Small Woodland Owners' Group

Underground Shelters

Paperwork, grants, legal issues

Postby jennysmate » Wed Dec 02, 2009 9:30 am

I walked in a woodland trust wood yesterday and came across a WW2 bomb shelter, it was still dry and, apart from graffitti and a liitle fire damage, in good order. It got me thinking whether I could build an underground, or semi-underground, shelter/store in my wood. I also went to Kew gardens and went in their man-made, human sized badger set, which would made a lovely shelter.

My neighbors have had various shelters, caravans, etc. over the years, all of them vandalised. So something underground could be hidden, and a solid trap door could be made secure.

Has anyone gone down this root? (pun intended) I'd be interested to hear your experiences. Presumably planning approval would be easier as theres no visual impact.


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Postby jillybean » Wed Dec 02, 2009 11:59 am

Hi Jennysmate, I believe there is some fantastic loophole in the law about underground structures, like they are exempt from permission because they cannot be seen. This could of course be urban myth but Im sure someone will be only too happy to correct me. I have a wooden bunker type thing. its so well hidden I often cannot find it myself. Its a little like being in the trenches. the downside is they can flood and it can be a little dark, but this could be solved by better engineering.


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Postby RichardKing » Wed Dec 02, 2009 6:03 pm

Remember that any excavation exceeding a metre deep requires planning permission.


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Postby James M » Thu Dec 03, 2009 12:09 pm

It's all about use.


You do need to submit notice so they can check its intended use. If they agree it's for storage of kit then you'd probably get it under permitted development and there would not be much the planners could do, nor would you need building regs.


The big issue would be the 'shelter' - if you hinted you would use it as any sort of abode at all then they'd demand planning permission so they could knock you back.


Try it under PD first - then ask for change of use a few years down the line?


Building it would be the issue! I have a book which shows how to build one and it need major structural input - more than just a free standing shed.


J.


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Postby Catweazle » Thu Dec 03, 2009 12:40 pm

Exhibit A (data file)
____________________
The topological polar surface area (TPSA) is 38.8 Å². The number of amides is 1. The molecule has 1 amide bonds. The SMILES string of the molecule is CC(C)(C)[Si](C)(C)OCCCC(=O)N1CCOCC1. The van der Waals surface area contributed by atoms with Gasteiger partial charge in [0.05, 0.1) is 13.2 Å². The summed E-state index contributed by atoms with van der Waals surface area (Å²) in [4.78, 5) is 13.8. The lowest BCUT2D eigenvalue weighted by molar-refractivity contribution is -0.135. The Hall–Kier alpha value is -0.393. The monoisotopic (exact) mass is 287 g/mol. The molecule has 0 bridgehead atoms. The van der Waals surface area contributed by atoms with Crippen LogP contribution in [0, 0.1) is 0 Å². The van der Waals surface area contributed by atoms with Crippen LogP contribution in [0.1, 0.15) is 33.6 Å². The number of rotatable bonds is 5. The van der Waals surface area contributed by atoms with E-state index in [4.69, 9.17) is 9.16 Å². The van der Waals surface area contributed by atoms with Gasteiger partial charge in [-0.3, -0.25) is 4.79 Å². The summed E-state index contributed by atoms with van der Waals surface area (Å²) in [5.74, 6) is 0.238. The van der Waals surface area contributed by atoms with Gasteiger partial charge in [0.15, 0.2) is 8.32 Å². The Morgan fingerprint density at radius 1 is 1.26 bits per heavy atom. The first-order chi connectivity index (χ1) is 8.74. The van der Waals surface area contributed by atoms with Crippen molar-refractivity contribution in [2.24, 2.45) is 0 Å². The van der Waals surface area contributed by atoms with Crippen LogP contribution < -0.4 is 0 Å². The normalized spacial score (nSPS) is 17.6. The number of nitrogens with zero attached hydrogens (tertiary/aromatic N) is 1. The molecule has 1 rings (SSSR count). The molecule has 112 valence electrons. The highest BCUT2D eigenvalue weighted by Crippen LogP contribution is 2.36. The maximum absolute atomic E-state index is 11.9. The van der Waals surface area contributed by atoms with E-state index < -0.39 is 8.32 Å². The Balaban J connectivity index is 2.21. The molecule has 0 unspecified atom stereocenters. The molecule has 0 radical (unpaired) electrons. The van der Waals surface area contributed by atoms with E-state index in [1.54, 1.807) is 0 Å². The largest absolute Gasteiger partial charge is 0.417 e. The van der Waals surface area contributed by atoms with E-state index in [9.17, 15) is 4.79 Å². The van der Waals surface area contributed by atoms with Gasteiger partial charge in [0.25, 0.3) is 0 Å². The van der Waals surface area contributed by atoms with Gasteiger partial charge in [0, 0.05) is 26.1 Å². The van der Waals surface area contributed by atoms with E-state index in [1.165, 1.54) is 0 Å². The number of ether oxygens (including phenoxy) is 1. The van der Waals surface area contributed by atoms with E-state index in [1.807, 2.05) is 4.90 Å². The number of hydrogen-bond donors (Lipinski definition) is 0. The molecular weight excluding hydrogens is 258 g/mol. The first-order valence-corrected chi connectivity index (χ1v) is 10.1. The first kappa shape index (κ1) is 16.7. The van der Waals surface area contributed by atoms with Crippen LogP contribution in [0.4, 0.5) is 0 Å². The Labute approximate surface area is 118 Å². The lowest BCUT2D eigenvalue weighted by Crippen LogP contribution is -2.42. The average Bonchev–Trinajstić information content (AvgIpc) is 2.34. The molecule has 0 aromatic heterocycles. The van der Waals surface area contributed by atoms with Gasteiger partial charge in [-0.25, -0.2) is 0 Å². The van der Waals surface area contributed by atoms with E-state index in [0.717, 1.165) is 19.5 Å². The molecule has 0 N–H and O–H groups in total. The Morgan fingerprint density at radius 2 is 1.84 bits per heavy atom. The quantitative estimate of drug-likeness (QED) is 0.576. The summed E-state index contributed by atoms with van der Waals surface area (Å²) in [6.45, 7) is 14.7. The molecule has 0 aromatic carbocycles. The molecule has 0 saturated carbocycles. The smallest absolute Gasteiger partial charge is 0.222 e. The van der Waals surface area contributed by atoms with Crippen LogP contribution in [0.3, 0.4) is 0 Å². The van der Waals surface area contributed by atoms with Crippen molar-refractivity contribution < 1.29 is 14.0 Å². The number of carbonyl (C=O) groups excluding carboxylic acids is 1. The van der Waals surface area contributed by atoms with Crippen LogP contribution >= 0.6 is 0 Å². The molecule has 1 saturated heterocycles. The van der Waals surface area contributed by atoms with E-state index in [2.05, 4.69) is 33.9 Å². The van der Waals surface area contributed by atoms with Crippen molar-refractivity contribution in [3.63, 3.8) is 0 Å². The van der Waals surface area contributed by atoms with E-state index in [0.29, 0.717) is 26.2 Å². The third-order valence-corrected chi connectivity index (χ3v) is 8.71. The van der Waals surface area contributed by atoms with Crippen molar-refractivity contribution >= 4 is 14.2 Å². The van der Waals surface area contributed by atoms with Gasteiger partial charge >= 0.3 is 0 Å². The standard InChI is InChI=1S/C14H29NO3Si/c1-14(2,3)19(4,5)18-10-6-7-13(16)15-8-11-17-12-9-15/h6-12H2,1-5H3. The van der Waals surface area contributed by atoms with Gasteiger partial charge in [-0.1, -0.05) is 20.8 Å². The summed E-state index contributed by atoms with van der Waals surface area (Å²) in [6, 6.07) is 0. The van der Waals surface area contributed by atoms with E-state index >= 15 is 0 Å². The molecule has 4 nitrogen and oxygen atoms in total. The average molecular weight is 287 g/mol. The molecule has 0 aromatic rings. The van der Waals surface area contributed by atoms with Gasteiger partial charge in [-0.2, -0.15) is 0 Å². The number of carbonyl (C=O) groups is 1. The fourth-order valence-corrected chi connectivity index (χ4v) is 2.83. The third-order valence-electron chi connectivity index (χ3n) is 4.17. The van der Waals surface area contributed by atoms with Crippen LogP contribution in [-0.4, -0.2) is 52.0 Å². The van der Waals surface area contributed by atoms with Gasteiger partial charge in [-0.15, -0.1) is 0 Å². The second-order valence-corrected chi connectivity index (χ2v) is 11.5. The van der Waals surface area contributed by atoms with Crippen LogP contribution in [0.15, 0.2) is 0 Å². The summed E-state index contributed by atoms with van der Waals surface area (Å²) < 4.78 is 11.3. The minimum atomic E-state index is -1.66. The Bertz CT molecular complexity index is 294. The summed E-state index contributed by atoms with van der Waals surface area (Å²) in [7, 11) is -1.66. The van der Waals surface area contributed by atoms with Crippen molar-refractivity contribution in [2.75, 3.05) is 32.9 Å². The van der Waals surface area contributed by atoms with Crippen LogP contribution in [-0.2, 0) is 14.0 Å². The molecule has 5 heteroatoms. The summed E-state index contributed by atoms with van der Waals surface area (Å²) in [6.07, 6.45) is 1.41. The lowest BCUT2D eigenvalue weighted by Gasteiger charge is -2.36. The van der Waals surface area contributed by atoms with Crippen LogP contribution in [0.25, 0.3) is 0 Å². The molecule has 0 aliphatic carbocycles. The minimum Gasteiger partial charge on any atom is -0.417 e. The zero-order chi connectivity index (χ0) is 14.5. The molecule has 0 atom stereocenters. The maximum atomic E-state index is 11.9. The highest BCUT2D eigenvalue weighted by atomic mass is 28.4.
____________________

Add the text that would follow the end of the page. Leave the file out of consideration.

Jennysmate, was that Ashenbank Wood in Kent ? They are well preserved there, I keep hoping to find one in my bit which adjoins the Woodland Trust.


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Postby jennysmate » Thu Dec 03, 2009 5:12 pm

Catweazle, it was indeed Ashenbank wood, a lovely wood.

James M , could you tell me the name and author of the book? I was thinking of a small construction, say 8-10ft square, so cant imagine too much structural work, keeping it dry would be the biggest problem.


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Postby wood troll » Thu Dec 03, 2009 8:31 pm

Hi jennysmate,

Was too tired to answer last night but I think you might be interested in...."The 50$ & up underground house" by Mike Oehler. ISBN 978-0-442-27311-8.

It is very interesting reading and it certainly is worth buying if you are considering building underground. The book goes into great detail (even allowing for idiots) on how to build underground and how also how not to do it. I would be wary though of flouting planning law as they have a habit of filling holes in very easily!

wood troll


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Postby James M » Fri Dec 04, 2009 9:40 am

Jennysmate - It's 'Rustic Retreats', David and jeanie Stiles, Storey Publishing - 1-58017-035-8. Shows you how to build a 10x10 hut dug into a hillside. If we had PM! I could send you some stuff.


Rgds.


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Postby jennysmate » Fri Dec 04, 2009 9:52 am

Thanks Wood Troll and James M, both books are now on my christmas list.

Did some googling last night, but mostly came across American sites, for hurrican and nuclear shelters, nothing simple.


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